Many new clients who contact our office have been diagnosed with autoimmune disorders – from allergies and asthma to Crohn’s and celiac diseases to fibromyalgia, rheumatoid arthritis and MS…just to name a few. Often, they have bounced from health care provider to health care provider in search of healing. Sometimes they have experienced brief respites from their symptoms only to fall sick again. This vicious cycle usually inspires them to learn as much as they can about their conditions and available options, and in doing so, they discover the possibility that dental conditions or oral pathologies could be at the root of their problems. After all, though more and more practitioners are coming to appreciate the relationship between the mouth and the rest of the body, relatively few consider it as a factor in the patient’s current illness.
In general, the number of people with autoimmune disorders has skyrocketed. According to Donna Jackson Nakazawa’s The Autoimmune Epidemic, 23.5 million Americans – or 1 out of every 12 – currently has at least one of almost 100 known autoimmune diseases. This is more than the number of people with cancer or heart disease.
Consequently, we were excited to see this book come into print, especially due to its focus on the role of environment in the etiology of autoimmune disorders. For indeed, as the author – who, herself, has Guillain-Barré – writes, “We are our environment. What we put into it, we also put into ourselves. What we do to it, we also do to ourselves.” In fact, as she writes elsewhere, “two-thirds of the risk of developing autoimmune disease is acquired through some environmental trigger, genetic risk being the smaller part of the equation.” Or put even more bluntly, “While genetics may load the gun, it’s environment that pulls the trigger.”
Nakazawa is at her best here when telling the stories of those who developed autoimmune disorders, how their conditions developed and the process of attempting to heal – especially in her chapter-long chronicle of the lupus clusters that arose in Buffalo in the mid-1980s due to unacknowledged toxic sites in the area. Indeed, she powerfully explains and illustrates the role of the envirotoxins that infiltrate our lives even if we are careful:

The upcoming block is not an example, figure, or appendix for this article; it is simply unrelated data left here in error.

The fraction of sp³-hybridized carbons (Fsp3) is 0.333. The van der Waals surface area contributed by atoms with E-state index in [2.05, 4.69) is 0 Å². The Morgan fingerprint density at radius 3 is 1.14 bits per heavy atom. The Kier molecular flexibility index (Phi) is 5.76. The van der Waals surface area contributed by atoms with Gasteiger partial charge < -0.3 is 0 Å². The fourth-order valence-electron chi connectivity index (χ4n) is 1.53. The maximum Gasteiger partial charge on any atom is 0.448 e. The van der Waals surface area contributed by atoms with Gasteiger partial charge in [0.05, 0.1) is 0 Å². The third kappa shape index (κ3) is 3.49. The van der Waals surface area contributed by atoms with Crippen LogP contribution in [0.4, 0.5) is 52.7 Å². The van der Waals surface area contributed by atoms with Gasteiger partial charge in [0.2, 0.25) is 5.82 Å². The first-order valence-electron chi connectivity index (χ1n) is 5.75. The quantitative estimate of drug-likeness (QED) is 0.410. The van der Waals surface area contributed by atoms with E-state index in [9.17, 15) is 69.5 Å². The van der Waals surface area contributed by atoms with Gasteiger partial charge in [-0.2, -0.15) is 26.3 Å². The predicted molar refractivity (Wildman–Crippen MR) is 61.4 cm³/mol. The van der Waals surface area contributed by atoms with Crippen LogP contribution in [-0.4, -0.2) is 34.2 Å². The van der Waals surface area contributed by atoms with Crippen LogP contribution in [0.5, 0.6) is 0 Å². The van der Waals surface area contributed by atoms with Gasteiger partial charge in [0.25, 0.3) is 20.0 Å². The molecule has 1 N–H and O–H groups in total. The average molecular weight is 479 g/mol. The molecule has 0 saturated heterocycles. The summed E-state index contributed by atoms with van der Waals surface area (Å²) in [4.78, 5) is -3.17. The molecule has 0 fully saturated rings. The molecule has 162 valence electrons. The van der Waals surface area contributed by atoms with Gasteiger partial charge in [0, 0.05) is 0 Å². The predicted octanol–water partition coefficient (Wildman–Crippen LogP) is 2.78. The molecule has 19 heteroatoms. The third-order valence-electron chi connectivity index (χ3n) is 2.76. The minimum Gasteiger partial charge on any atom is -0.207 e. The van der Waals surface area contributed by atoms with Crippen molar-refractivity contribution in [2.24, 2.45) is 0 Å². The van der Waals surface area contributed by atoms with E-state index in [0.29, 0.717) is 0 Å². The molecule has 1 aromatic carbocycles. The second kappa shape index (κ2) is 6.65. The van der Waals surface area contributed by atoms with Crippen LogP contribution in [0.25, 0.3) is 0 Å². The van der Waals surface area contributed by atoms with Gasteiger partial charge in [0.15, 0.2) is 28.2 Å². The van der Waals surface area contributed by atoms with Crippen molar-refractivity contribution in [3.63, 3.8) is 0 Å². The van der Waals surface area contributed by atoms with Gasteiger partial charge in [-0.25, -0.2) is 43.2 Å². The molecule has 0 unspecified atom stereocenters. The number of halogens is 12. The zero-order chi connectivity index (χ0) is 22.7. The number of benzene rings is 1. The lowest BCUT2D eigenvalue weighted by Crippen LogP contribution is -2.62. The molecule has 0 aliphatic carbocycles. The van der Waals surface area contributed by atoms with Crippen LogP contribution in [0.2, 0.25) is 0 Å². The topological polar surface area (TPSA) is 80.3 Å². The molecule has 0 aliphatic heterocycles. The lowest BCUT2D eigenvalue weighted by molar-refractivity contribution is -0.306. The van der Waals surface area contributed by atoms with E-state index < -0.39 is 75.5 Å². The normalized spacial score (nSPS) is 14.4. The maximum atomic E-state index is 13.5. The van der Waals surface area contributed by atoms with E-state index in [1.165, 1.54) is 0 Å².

You can green your home as best you can, eat organic, avoid dry cleaning the clothes, throw out the solvents, and buy bedding sansflame retardants, but can you find that hallowed ground far from the chemical-driven American industrial machine?
There is, of course, plenty of proof for the impact of envirotoxins on the human body. For instance, in a 2004 CDC study cited by Nakazawa, researchers found traces all all 116 chemicals they looked for in every single one of 2500 Americans from across the country. The following year, a different team of scientists detected 287 different toxins in the fetal cord blood of ten newborns – findings that continue to be replicated elsewhere.
One important and potent source of toxicity, however, gets the short shrift: the mercury people are chronically exposed to via amalgam fillings. This source is barely mentioned, garnering one paragraph about halfway through the book and a few isolated sentences elsewhere. And yet many times, it is arguably the greatest source of toxic exposure for the person with such fillings. They are there in the mouth, mere centimeters from the brain, 24 hours a day, seven days a week, constantly releasing mercury vapor. And with any stimulation – through chewing, temperature changes or other event – even more vapor is released. It circulates through the body. It is absorbed into the body’s tissues. There is no let-up. Ever.
Along with root canals and cavitations – two other persistent dental/oral sources of disease – mercury fillings poison the body, giving rise to a whole range of diseases, disorders and dysfunction.
In a way, Nakazawa’s apparent lack of appreciation of this point may well stem from the sense that she largely keeps within the industrial medicine paradigm. Throughout the book, she points to drugs used to “manage” the symptoms of autoimmune disorders and research into new ones that may do the job better. (Indeed, this is the heart of industrial medicine: you never cure a disease, only “manage” it.) She explores the latest research into therapies within this paradigm – some of which are exciting and fascinating (Regrowing myelin sheaths and axonal nerves? Cool!) but neglect the problem that the drugs themselves are yet another contributor to the toxic dumps our bodies can become, polluting the terrain and interfering with the body’s own processes of healing.
That said, the book is of value in exposing the relationship between disease and environment – the focus of just about half of the book. And the case histories are informative in illustrating this, as well as helping us understand what it’s like to develop and cope with such an illness.
For more articles like this, as well as news and comment, video, recommended sites and more, visit our blog, Know Thy Health.
When the Japanese mend broken objects, they aggrandize the damage by filling the cracks with gold. They believe that when something’s suffered damage and has a history it becomes more beautiful. – Barbara Bloom